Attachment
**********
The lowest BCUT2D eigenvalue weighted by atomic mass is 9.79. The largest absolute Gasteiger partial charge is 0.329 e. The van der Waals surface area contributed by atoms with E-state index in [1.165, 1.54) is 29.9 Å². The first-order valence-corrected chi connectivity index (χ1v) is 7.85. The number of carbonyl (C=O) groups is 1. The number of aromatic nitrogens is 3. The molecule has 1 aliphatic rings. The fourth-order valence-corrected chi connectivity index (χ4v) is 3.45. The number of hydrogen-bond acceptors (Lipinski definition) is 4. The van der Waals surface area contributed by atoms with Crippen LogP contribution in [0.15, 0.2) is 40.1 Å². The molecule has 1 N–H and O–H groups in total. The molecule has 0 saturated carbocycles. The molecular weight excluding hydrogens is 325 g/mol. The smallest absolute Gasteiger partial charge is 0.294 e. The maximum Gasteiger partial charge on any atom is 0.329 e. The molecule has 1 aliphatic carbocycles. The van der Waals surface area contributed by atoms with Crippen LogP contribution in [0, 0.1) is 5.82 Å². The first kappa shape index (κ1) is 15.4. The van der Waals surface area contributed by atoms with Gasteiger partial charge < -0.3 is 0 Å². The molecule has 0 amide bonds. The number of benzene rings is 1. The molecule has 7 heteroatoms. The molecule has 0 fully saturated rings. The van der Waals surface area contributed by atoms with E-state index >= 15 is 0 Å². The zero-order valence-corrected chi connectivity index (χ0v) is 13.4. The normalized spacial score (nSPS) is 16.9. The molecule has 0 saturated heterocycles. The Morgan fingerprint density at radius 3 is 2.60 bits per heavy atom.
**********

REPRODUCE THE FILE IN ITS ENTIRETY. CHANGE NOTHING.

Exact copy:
The lowest BCUT2D eigenvalue weighted by atomic mass is 9.79. The largest absolute Gasteiger partial charge is 0.329 e. The van der Waals surface area contributed by atoms with E-state index in [1.165, 1.54) is 29.9 Å². The first-order valence-corrected chi connectivity index (χ1v) is 7.85. The number of carbonyl (C=O) groups is 1. The number of aromatic nitrogens is 3. The molecule has 1 aliphatic rings. The fourth-order valence-corrected chi connectivity index (χ4v) is 3.45. The number of hydrogen-bond acceptors (Lipinski definition) is 4. The van der Waals surface area contributed by atoms with Crippen LogP contribution in [0.15, 0.2) is 40.1 Å². The molecule has 1 N–H and O–H groups in total. The molecule has 0 saturated carbocycles. The molecular weight excluding hydrogens is 325 g/mol. The smallest absolute Gasteiger partial charge is 0.294 e. The maximum Gasteiger partial charge on any atom is 0.329 e. The molecule has 1 aliphatic carbocycles. The van der Waals surface area contributed by atoms with Crippen LogP contribution in [0, 0.1) is 5.82 Å². The first kappa shape index (κ1) is 15.4. The van der Waals surface area contributed by atoms with Gasteiger partial charge < -0.3 is 0 Å². The molecule has 0 amide bonds. The number of benzene rings is 1. The molecule has 7 heteroatoms. The molecule has 0 fully saturated rings. The van der Waals surface area contributed by atoms with E-state index >= 15 is 0 Å². The zero-order valence-corrected chi connectivity index (χ0v) is 13.4. The normalized spacial score (nSPS) is 16.9. The molecule has 0 saturated heterocycles. The Morgan fingerprint density at radius 3 is 2.60 bits per heavy atom.